Here are some extracts from an article by Five from five found here and my comments.
Five from five:
‘Word study will have limited success if the learner has weak letter-sound associations and/or weak phonemic awareness.’
More often than not it is not weak letter sound association and/or weak phonemic awareness that results in the limited success of kids learning to read. It is almost always the confusion that sets in when consonants are taught wrongly by teachers/schools.
We teach kids consonants with extraneous sounds and then say ‘the learner has weak letter-sound relationship and or weak phonemic awareness’.
We complain that kids are unable to blend cuhahtuh to form cat. LINK.
Read what a teacher tweeted in December 2020.
Alanna Maurin Dec 28, 2020 Replying to @PamelaSnow2@DTWillingham and @EdinspireGeoff
My son had a year of structured synthetic phonics via a scripted program and he struggles to blend. He said puh instead of p, buh instead of b tuh instead of t. A week of correcting this and he is beginning to read fluently. Are there any studies on this?
There was no response from Pamela Snow who had once told me that no one needs to respond to anyone. I had told Pamela since 2018 that many kids shut down/disengage from learning to read when they are confused and she blocked me instead of discussing. She said that pronouncing consonants correctly is not the only thing required for reading; there is vocabulary, comprehension and fluency that are important as well.
But, is it vocabulary, comprehension, and fluency that disengages a kid from learning to read? No kid ever disengages from learning to read because of vocabulary, comprehension or fluency.
It has been more than a year since the above question by Alanna was tweeted; did our three friends tagged above even ponder over the question.
Alanna Maurin Retweeted the following tweet by Dr. Sam:
Dr. Sam Bommarito @DoctorSam7 Jan 4
What works with one child doesn't always work with another. Glad you found something that is working for your student. Here is a blog in which I try to make it clear one size doesn't fit all.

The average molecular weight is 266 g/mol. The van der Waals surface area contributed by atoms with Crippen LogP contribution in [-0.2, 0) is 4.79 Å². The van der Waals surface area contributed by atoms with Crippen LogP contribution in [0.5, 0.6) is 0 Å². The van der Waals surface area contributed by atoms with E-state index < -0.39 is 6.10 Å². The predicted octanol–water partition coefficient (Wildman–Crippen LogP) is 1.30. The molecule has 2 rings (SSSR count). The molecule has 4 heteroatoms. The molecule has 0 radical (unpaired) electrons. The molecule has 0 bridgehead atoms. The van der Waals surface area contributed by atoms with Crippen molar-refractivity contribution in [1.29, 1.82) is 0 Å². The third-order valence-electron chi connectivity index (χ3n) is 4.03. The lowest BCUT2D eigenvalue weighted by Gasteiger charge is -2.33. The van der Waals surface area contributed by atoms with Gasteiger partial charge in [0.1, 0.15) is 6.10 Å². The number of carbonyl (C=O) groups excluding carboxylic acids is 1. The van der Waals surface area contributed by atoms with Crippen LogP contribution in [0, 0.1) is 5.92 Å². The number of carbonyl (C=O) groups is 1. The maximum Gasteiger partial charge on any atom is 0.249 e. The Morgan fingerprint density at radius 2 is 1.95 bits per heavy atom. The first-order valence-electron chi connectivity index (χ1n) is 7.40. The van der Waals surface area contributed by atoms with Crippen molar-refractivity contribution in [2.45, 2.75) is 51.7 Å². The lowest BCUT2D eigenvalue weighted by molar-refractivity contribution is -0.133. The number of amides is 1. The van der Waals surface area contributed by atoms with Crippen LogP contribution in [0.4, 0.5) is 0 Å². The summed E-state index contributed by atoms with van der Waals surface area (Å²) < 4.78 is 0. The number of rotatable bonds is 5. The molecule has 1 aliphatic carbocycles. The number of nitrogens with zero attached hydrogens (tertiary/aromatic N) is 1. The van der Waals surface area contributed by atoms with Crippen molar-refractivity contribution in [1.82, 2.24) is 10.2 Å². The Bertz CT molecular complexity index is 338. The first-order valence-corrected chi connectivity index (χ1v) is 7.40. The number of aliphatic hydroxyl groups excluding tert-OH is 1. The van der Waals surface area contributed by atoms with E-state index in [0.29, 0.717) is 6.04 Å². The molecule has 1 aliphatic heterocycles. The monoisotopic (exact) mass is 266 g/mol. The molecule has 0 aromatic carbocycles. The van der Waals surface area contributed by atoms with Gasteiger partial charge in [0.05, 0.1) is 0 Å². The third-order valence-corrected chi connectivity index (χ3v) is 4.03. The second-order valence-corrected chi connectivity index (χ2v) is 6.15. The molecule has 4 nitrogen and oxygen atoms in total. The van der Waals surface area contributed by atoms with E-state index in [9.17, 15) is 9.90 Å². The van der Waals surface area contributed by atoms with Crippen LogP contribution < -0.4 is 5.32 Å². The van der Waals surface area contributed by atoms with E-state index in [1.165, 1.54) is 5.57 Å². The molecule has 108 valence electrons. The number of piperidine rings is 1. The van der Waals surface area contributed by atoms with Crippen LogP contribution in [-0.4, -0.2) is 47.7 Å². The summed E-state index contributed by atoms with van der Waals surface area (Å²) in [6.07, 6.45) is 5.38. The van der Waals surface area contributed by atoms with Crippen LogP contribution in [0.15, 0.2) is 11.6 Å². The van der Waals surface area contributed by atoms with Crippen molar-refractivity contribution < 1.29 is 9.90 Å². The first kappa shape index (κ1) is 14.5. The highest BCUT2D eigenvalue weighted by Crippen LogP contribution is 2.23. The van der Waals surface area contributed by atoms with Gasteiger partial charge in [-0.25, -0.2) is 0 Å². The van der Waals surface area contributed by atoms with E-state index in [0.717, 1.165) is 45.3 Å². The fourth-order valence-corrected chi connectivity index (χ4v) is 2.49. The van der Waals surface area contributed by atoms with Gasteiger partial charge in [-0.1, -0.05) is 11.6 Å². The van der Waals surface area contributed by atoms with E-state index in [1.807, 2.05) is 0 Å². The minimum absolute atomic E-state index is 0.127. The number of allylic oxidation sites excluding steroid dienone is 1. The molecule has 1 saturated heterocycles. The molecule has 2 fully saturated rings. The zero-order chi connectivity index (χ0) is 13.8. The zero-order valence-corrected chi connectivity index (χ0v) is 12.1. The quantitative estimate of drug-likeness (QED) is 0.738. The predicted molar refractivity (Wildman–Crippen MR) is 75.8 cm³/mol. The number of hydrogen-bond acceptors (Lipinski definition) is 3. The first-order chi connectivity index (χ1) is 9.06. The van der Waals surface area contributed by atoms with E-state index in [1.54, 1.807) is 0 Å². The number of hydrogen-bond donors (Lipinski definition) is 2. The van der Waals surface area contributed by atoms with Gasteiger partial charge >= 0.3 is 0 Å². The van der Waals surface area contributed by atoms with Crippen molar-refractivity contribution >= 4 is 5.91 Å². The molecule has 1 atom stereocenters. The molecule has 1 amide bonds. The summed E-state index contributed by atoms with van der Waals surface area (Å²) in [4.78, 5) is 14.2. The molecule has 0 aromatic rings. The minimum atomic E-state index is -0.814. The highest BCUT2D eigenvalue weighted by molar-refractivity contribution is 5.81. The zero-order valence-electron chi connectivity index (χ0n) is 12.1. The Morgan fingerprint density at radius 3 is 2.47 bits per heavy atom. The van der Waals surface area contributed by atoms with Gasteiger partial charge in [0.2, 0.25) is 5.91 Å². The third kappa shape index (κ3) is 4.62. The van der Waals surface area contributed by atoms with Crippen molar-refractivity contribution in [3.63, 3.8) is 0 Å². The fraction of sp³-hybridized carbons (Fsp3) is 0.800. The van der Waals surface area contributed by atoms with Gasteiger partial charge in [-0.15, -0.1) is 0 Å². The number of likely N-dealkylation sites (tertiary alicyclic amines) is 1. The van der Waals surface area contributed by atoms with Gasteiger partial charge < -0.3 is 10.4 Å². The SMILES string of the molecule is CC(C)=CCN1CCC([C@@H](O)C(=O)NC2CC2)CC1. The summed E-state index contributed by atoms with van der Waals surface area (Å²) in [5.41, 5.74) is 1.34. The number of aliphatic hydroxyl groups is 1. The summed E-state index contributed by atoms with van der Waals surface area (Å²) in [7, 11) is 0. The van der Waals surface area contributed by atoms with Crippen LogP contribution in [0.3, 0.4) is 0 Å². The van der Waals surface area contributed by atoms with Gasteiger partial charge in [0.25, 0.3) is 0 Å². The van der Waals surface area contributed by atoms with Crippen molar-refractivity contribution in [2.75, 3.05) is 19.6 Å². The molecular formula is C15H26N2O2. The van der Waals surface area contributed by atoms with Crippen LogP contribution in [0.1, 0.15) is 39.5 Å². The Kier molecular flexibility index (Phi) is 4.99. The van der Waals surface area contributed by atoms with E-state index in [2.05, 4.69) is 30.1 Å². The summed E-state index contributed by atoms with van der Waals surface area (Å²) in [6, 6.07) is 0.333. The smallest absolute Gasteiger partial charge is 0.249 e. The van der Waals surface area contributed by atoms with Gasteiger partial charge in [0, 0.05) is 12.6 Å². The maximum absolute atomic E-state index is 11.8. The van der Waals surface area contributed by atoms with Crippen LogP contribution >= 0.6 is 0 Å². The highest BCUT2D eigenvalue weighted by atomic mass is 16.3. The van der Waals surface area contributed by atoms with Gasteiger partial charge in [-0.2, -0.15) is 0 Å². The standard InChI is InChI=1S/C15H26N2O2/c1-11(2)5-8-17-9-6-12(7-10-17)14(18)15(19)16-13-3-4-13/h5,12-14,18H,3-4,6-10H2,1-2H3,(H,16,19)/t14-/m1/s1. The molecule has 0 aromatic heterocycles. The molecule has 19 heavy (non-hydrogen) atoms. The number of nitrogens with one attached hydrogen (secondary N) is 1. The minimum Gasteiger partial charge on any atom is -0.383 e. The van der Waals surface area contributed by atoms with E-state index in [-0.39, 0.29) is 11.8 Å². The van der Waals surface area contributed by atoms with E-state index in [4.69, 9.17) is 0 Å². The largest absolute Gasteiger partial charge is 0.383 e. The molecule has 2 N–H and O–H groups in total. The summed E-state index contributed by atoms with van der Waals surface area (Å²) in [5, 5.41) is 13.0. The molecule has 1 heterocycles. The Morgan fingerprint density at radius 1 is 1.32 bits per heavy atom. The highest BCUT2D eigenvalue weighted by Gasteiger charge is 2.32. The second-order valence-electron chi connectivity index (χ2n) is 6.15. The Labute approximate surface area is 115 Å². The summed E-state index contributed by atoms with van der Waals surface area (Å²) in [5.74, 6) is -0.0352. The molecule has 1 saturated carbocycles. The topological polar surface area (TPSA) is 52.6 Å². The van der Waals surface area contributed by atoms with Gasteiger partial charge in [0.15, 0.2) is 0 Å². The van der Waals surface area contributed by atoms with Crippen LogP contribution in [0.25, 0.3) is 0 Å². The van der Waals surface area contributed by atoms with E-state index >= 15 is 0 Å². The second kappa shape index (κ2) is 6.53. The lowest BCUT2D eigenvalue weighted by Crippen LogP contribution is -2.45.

My response now:
I agree with Dr.Sam on many things he writes as a centrist
but in this case I guess he says what he has said for years without bothering
to think. This confirms what Charlie Munger had once said; ‘The mind is like
the human egg.’LINK.
Yes, one child may be able to understand Math and physics concepts much better and faster than another but to extend this to blending letters to decode is ludicrous.
Is Dr. Sam saying one child may be taught sounds represented by consonants without extraneous sounds for him to be able to decode whilst another child must be taught consonants with extraneous sounds?
The question Dr. Sam and the rest in that Twitter thread should ask is how was Alanna’s son able to read upon correction of the sounds of consonants he had been taught wrongly. Don’t forget that she had said that her son was confused despite being taught ‘a year of structured synthetic phonics via a scripted program.’
If we address this problem, then we will immediately be able to reduce the number of kids disengaging from learning to read.
Read the twitter discussion between Alanna and me found here.
Five from five:
‘It is not the same as learning words as ‘sight words’, where words are memorised as logographs (word shapes) without reference to the grapheme-phoneme properties of the word.’